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IRS Still Seeking to Identify Offshore Account Holders

Pursuing information obtained from individual taxpayers participating in the Offshore Voluntary Disclosure Program, the IRS identified Canadian Imperial Bank of Commerce FirstCarribean International Bank (FCIB) as a foreign financial institution at which many U.S. taxpayers may be keeping accounts in an attempt to evade U.S. taxation. However, because FCIB does not have any U.S. locations, obtaining jurisdiction over the bank in order to demand information, documents, and records has been challenging for the IRS. Nevertheless, finding a creative loophole in its jurisdictional limits, the IRS recently served a John Doe summons to Wells Fargo & Co., a U.S. bank where FCIB maintains a correspondent account.

Correspondent accounts are commonly used in the financial industry to allow small institutions with fewer locations, such as FCIB, to receive deposits and make payments through an account at a larger institution, such as Wells Fargo. These types of accounts also allow foreign banks to transact in domestic currency.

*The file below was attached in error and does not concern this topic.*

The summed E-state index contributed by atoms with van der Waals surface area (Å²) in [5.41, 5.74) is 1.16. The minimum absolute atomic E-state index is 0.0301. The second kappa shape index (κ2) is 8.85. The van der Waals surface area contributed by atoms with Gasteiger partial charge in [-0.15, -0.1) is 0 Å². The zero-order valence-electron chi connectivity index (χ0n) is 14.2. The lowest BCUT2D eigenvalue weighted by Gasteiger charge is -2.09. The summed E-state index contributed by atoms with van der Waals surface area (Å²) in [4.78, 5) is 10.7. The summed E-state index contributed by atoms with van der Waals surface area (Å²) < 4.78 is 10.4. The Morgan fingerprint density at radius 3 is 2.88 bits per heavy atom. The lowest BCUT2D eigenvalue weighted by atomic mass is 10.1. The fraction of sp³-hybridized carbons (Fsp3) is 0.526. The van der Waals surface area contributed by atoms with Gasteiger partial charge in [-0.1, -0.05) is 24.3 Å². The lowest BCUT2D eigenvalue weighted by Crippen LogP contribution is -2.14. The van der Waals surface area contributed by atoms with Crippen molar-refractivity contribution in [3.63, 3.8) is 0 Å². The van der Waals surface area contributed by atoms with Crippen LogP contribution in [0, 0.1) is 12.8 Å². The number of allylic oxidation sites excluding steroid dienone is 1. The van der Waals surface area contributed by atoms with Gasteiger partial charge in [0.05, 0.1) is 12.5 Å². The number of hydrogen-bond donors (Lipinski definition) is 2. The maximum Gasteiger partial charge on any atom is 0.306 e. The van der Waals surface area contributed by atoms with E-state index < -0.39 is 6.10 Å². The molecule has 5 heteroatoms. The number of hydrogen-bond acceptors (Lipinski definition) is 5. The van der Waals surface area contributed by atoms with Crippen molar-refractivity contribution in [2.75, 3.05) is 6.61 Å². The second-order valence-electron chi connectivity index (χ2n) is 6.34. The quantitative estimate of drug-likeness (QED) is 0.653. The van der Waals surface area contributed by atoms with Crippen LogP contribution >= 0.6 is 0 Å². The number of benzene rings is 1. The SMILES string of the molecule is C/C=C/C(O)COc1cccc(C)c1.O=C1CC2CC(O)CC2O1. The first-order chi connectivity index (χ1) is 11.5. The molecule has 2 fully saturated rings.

The summons requires Wells Fargo to provide the IRS with information regarding the transaction activity in FCIB's correspondent account between tax years 2004 and 2012. This information is likely to reveal the names and account numbers of many U.S. taxpayers who have yet to disclose their ownership of offshore accounts to the IRS.

Yet FCIB account holders are not the only ones who will be affected by this summons. IRS acting Commissioner Steven T. Miller stated that, "Our work here shows our resolve to pursue these cases in all parts of the world." The IRS has effectively forced larger financial institutions such as Switzerland's UBS into compliance through civil examinations, criminal investigations, and, most recently, FATCA agreements with foreign governments that subject foreign financial institutions that do business with U.S. taxpayers to U.S. filing and reporting requirements.

This move by the IRS is a demonstration of its intention and ability to persistently track down U.S. taxpayers who attempt to evade taxes by hiding funds offshore. Though the IRS has offered several voluntary disclosure programs offering amnesty from criminal prosecution to taxpayers who decide to come forward, they have warned that these programs will not be available forever. As the U.S. government's search narrows in on smaller financial institutions in lesser-known countries, the opportunity to disclose an offshore account before the IRS discovers it becomes more and more slim.

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